Gingivitis acuta during gingivostomatitis herpetica

By Dr. Vishaal Bhat on Saturday, December 22, 2007 with 0 comments

Etiology - Herpes hominis virus.

Pathologic anatomy - vesicular inflammation.

Clinical picture - mostly child’s disease (maximum incidence between 1 and 3 years of age), although it affects adults between 17 and 30 years as well. The disease has an influenza-like prodromal stage marked by headaches, pains of arms and legs, nausea, sore throat. These signs are followed by a fever, sometimes quite high; the disease is rarely afebrile. Herpetic blisters appear inside a mouth. These blisters are round or oval shaped, size ranging from 1 to 10 mm, often with broken tegmens, covered with a fibrin deposit. Blisters sometimes merge into one surface and typical efflorescences can be found on its edges only. An inflammatory rim forms around the lesions. It is preferentially located at the palate gingiva behind the upper incisor teeth and on the hard palate mucosa. It may also appear on the tongue, lips, gingiva or inside a pharynx. The disease is always accompanied by catarrhal gingivitis. A necrotic decomposition of papillae tips or inflammatory hyperplasia appear as well. The sub-mandibular lymph nodes often react, and a multiple, gray and wet fur covers the tongue. The disease is accompanied by dry mouth and mucous membranes (due to breathing by mouth).

Mucous lesions inside a mouth are very sensitive and children refuse solid food and even to swallow the saliva (virtual hypersalivation). This is probably the reason why this disease is sometimes misdiagnosed by pediatricians as the foot and mouth disease (stomatitis epizootica). This disease has a similar clinical course, although it is very rare at children and a direct contact with infected cattle has to be proven.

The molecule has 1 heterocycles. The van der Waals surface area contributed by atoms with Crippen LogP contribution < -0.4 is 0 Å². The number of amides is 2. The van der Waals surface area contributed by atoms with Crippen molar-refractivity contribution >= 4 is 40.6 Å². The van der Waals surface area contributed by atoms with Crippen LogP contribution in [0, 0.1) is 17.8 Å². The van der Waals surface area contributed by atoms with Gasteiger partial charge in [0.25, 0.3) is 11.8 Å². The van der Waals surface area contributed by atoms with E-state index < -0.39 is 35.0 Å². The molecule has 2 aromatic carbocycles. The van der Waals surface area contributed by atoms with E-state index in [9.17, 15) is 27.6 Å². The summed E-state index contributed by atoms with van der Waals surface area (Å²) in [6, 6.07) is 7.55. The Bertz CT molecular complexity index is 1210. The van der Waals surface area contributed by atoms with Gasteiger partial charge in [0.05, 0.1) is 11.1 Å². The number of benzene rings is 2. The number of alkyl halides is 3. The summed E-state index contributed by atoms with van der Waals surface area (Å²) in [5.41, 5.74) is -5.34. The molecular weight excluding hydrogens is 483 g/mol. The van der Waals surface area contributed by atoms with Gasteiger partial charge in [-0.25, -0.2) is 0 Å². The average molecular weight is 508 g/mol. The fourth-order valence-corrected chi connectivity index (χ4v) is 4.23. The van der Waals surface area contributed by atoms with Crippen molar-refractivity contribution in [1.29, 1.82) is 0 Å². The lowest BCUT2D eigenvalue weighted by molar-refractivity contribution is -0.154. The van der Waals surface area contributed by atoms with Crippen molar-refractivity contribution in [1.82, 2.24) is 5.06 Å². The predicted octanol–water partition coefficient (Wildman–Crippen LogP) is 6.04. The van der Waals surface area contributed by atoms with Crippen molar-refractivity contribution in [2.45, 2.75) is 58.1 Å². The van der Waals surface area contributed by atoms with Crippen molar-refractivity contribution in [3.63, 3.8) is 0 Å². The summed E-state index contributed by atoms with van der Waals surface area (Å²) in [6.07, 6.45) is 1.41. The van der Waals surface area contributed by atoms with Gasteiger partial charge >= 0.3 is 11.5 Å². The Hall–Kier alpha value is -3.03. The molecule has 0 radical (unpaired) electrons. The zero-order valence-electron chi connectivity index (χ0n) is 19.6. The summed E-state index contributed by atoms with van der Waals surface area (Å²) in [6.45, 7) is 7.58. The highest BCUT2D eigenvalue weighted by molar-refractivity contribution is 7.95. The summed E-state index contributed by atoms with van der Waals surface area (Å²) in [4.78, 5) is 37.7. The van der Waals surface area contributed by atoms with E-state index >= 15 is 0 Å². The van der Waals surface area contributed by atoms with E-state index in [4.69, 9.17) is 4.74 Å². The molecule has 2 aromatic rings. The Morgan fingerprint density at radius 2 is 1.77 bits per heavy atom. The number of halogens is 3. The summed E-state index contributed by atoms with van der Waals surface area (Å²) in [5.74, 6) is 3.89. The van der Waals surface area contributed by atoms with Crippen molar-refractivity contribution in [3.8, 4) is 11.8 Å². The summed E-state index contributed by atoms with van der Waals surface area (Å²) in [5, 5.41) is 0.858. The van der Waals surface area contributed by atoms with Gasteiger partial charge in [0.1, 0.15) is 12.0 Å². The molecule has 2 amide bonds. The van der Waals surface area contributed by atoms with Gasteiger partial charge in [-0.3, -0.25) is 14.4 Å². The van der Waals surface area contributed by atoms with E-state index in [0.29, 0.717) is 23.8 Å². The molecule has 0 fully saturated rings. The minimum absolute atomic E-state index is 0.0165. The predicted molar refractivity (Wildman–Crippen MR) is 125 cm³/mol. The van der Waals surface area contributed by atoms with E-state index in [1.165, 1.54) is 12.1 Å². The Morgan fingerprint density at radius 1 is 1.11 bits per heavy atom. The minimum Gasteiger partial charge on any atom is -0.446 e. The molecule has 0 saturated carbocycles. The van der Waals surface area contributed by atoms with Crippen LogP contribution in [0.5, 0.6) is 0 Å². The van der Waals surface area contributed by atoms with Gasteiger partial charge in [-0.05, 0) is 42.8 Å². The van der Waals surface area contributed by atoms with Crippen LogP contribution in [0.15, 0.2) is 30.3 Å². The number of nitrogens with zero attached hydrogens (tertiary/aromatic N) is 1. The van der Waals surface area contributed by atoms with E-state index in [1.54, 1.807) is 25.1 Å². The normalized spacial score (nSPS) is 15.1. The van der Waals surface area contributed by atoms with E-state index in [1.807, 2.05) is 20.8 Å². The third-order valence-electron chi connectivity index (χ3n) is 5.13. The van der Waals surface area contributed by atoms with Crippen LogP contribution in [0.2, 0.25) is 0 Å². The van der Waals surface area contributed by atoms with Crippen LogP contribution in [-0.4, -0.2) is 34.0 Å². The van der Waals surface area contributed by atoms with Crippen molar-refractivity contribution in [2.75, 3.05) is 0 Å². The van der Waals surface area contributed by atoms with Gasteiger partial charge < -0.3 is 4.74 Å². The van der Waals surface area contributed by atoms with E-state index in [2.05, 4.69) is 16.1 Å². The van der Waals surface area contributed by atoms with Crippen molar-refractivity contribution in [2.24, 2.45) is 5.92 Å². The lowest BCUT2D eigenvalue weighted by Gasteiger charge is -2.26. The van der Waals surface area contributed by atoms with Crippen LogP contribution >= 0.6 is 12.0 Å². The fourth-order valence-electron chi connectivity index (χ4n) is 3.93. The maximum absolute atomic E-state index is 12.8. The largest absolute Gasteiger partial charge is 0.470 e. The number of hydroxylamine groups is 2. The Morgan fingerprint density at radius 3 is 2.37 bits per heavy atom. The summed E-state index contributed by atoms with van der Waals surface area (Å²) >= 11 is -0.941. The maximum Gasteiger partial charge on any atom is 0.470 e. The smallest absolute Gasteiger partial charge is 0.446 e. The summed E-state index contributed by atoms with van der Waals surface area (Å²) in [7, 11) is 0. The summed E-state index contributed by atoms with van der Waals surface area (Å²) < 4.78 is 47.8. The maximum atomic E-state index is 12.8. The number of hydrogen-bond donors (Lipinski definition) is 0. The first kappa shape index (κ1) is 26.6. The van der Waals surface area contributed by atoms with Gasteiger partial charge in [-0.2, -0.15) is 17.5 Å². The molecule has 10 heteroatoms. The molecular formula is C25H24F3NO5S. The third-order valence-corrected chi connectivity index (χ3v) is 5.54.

Therapy - mouth washes with disinfecting solutions or with a solution of “Framykoin”. Small children should have mouth washed with 1-2% solution of methylene blue or gentian violet. At complicated cases, antibiotics are administered to prevent secondary infection. Antipyretics and supportive therapy with vitamins B and C should be added in case of high fever. Currently, drugs that affect the capacity of viruses to grow and live - acyclovirs (Zovirax) and iododeoxyuridine (IDU). These drugs are administered both as a general treatment and locally. Patients’ diet should be bland and pulpy.

Category: Periodontics Notes



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